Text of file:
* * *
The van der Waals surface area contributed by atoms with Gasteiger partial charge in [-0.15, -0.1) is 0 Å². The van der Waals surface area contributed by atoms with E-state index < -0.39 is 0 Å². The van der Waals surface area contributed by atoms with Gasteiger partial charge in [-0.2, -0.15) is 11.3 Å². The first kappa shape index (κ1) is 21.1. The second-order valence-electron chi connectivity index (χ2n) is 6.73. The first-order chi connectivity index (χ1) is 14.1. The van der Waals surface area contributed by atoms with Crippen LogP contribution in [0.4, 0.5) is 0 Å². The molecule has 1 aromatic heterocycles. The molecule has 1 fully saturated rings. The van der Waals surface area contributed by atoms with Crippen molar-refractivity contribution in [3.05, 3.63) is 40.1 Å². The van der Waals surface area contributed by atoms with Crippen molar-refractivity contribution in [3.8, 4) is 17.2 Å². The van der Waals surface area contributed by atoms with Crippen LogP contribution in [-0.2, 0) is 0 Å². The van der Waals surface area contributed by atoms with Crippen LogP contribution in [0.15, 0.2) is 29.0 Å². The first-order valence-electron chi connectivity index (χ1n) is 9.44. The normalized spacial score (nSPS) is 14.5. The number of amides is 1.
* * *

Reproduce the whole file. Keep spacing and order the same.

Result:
The van der Waals surface area contributed by atoms with Gasteiger partial charge in [-0.15, -0.1) is 0 Å². The van der Waals surface area contributed by atoms with E-state index < -0.39 is 0 Å². The van der Waals surface area contributed by atoms with Gasteiger partial charge in [-0.2, -0.15) is 11.3 Å². The first kappa shape index (κ1) is 21.1. The second-order valence-electron chi connectivity index (χ2n) is 6.73. The first-order chi connectivity index (χ1) is 14.1. The van der Waals surface area contributed by atoms with Crippen LogP contribution in [0.4, 0.5) is 0 Å². The molecule has 1 aromatic heterocycles. The molecule has 1 fully saturated rings. The van der Waals surface area contributed by atoms with Crippen molar-refractivity contribution in [3.05, 3.63) is 40.1 Å². The van der Waals surface area contributed by atoms with Crippen molar-refractivity contribution in [3.8, 4) is 17.2 Å². The van der Waals surface area contributed by atoms with Crippen LogP contribution in [-0.2, 0) is 0 Å². The van der Waals surface area contributed by atoms with Crippen LogP contribution in [0.15, 0.2) is 29.0 Å². The first-order valence-electron chi connectivity index (χ1n) is 9.44. The normalized spacial score (nSPS) is 14.5. The number of amides is 1.